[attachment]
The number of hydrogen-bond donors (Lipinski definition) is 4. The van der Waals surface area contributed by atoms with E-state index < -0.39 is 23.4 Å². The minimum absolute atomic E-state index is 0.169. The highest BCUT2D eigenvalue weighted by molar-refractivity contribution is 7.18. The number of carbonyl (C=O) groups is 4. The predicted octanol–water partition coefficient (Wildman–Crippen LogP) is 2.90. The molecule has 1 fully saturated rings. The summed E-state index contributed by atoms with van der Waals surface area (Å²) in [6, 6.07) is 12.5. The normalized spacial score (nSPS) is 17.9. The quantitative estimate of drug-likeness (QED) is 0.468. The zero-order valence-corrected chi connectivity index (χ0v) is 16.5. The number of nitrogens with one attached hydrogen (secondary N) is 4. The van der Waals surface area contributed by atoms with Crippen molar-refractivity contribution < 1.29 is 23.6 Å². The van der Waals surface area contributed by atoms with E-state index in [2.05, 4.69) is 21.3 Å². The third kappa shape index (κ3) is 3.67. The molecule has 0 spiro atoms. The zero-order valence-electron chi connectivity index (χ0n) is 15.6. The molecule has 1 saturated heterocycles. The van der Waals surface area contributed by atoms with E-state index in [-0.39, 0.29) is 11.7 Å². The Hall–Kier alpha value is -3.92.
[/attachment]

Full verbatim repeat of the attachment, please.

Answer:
The number of hydrogen-bond donors (Lipinski definition) is 4. The van der Waals surface area contributed by atoms with E-state index < -0.39 is 23.4 Å². The minimum absolute atomic E-state index is 0.169. The highest BCUT2D eigenvalue weighted by molar-refractivity contribution is 7.18. The number of carbonyl (C=O) groups is 4. The predicted octanol–water partition coefficient (Wildman–Crippen LogP) is 2.90. The molecule has 1 fully saturated rings. The summed E-state index contributed by atoms with van der Waals surface area (Å²) in [6, 6.07) is 12.5. The normalized spacial score (nSPS) is 17.9. The quantitative estimate of drug-likeness (QED) is 0.468. The zero-order valence-corrected chi connectivity index (χ0v) is 16.5. The number of nitrogens with one attached hydrogen (secondary N) is 4. The van der Waals surface area contributed by atoms with Crippen molar-refractivity contribution < 1.29 is 23.6 Å². The van der Waals surface area contributed by atoms with E-state index in [2.05, 4.69) is 21.3 Å². The third kappa shape index (κ3) is 3.67. The molecule has 0 spiro atoms. The zero-order valence-electron chi connectivity index (χ0n) is 15.6. The molecule has 1 saturated heterocycles. The van der Waals surface area contributed by atoms with E-state index in [-0.39, 0.29) is 11.7 Å². The Hall–Kier alpha value is -3.92.